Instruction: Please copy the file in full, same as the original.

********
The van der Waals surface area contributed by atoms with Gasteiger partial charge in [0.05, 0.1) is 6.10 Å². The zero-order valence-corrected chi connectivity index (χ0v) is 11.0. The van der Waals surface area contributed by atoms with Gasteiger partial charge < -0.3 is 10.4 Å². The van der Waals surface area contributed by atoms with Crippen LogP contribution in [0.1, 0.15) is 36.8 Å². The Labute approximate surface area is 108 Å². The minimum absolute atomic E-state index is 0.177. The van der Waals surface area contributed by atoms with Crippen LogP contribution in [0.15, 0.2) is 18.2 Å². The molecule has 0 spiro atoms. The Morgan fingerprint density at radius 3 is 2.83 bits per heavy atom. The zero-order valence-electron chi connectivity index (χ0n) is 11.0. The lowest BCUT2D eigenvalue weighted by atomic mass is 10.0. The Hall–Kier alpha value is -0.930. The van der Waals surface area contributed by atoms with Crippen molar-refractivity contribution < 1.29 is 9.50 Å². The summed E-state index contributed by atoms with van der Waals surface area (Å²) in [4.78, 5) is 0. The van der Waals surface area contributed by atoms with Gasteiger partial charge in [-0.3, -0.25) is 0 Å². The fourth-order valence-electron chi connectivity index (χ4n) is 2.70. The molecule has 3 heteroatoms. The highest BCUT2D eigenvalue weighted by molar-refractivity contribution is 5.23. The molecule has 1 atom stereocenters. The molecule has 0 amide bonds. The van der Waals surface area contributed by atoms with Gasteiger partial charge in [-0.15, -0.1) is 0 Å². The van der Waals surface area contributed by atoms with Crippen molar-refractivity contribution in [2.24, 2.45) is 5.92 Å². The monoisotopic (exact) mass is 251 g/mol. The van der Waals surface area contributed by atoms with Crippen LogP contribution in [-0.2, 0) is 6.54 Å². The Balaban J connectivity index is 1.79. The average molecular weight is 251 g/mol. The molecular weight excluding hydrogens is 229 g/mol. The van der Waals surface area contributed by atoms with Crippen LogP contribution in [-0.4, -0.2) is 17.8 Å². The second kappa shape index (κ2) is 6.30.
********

The van der Waals surface area contributed by atoms with Gasteiger partial charge in [0.05, 0.1) is 6.10 Å². The zero-order valence-corrected chi connectivity index (χ0v) is 11.0. The van der Waals surface area contributed by atoms with Gasteiger partial charge < -0.3 is 10.4 Å². The van der Waals surface area contributed by atoms with Crippen LogP contribution in [0.1, 0.15) is 36.8 Å². The Labute approximate surface area is 108 Å². The minimum absolute atomic E-state index is 0.177. The van der Waals surface area contributed by atoms with Crippen LogP contribution in [0.15, 0.2) is 18.2 Å². The molecule has 0 spiro atoms. The Morgan fingerprint density at radius 3 is 2.83 bits per heavy atom. The zero-order valence-electron chi connectivity index (χ0n) is 11.0. The lowest BCUT2D eigenvalue weighted by atomic mass is 10.0. The Hall–Kier alpha value is -0.930. The van der Waals surface area contributed by atoms with Crippen molar-refractivity contribution < 1.29 is 9.50 Å². The summed E-state index contributed by atoms with van der Waals surface area (Å²) in [4.78, 5) is 0. The van der Waals surface area contributed by atoms with Gasteiger partial charge in [-0.3, -0.25) is 0 Å². The fourth-order valence-electron chi connectivity index (χ4n) is 2.70. The molecule has 3 heteroatoms. The highest BCUT2D eigenvalue weighted by molar-refractivity contribution is 5.23. The molecule has 1 atom stereocenters. The molecule has 0 amide bonds. The van der Waals surface area contributed by atoms with Gasteiger partial charge in [-0.15, -0.1) is 0 Å². The van der Waals surface area contributed by atoms with Crippen molar-refractivity contribution in [2.24, 2.45) is 5.92 Å². The monoisotopic (exact) mass is 251 g/mol. The van der Waals surface area contributed by atoms with Crippen LogP contribution in [-0.2, 0) is 6.54 Å². The Balaban J connectivity index is 1.79. The average molecular weight is 251 g/mol. The molecular weight excluding hydrogens is 229 g/mol. The van der Waals surface area contributed by atoms with Crippen LogP contribution in [-0.4, -0.2) is 17.8 Å². The second kappa shape index (κ2) is 6.30.